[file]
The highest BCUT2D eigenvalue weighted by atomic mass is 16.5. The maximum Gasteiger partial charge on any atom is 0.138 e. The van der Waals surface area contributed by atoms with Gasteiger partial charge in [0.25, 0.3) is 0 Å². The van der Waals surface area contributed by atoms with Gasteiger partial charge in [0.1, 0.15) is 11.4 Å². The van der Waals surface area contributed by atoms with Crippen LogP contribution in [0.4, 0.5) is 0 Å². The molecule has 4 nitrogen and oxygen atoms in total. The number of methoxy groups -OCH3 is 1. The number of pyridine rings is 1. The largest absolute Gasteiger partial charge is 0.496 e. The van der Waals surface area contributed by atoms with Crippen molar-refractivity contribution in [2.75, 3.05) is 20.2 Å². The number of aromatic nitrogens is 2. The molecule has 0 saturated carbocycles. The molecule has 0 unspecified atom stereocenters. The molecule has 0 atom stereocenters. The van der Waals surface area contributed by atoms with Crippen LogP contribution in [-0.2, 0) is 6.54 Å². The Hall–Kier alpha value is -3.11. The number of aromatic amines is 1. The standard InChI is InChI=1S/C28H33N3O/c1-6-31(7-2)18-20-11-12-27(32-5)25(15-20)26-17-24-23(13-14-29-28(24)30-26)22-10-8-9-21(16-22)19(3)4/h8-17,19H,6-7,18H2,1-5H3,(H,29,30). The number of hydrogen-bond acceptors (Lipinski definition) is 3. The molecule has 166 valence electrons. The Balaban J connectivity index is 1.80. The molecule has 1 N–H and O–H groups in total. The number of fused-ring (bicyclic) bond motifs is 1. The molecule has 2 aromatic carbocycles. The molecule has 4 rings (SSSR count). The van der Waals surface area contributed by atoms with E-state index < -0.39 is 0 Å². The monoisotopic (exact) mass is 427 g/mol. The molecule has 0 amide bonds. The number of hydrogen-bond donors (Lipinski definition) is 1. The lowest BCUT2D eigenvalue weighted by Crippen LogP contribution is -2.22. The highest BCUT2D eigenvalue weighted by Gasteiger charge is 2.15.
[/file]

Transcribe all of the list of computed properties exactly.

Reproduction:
The highest BCUT2D eigenvalue weighted by atomic mass is 16.5. The maximum Gasteiger partial charge on any atom is 0.138 e. The van der Waals surface area contributed by atoms with Gasteiger partial charge in [0.25, 0.3) is 0 Å². The van der Waals surface area contributed by atoms with Gasteiger partial charge in [0.1, 0.15) is 11.4 Å². The van der Waals surface area contributed by atoms with Crippen LogP contribution in [0.4, 0.5) is 0 Å². The molecule has 4 nitrogen and oxygen atoms in total. The number of methoxy groups -OCH3 is 1. The number of pyridine rings is 1. The largest absolute Gasteiger partial charge is 0.496 e. The van der Waals surface area contributed by atoms with Crippen molar-refractivity contribution in [2.75, 3.05) is 20.2 Å². The number of aromatic nitrogens is 2. The molecule has 0 saturated carbocycles. The molecule has 0 unspecified atom stereocenters. The molecule has 0 atom stereocenters. The van der Waals surface area contributed by atoms with Crippen LogP contribution in [-0.2, 0) is 6.54 Å². The Hall–Kier alpha value is -3.11. The number of aromatic amines is 1. The standard InChI is InChI=1S/C28H33N3O/c1-6-31(7-2)18-20-11-12-27(32-5)25(15-20)26-17-24-23(13-14-29-28(24)30-26)22-10-8-9-21(16-22)19(3)4/h8-17,19H,6-7,18H2,1-5H3,(H,29,30). The number of hydrogen-bond acceptors (Lipinski definition) is 3. The molecule has 166 valence electrons. The Balaban J connectivity index is 1.80. The molecule has 1 N–H and O–H groups in total. The number of fused-ring (bicyclic) bond motifs is 1. The molecule has 2 aromatic carbocycles. The molecule has 4 rings (SSSR count). The van der Waals surface area contributed by atoms with E-state index < -0.39 is 0 Å². The monoisotopic (exact) mass is 427 g/mol. The molecule has 0 amide bonds. The number of hydrogen-bond donors (Lipinski definition) is 1. The lowest BCUT2D eigenvalue weighted by Crippen LogP contribution is -2.22. The highest BCUT2D eigenvalue weighted by Gasteiger charge is 2.15.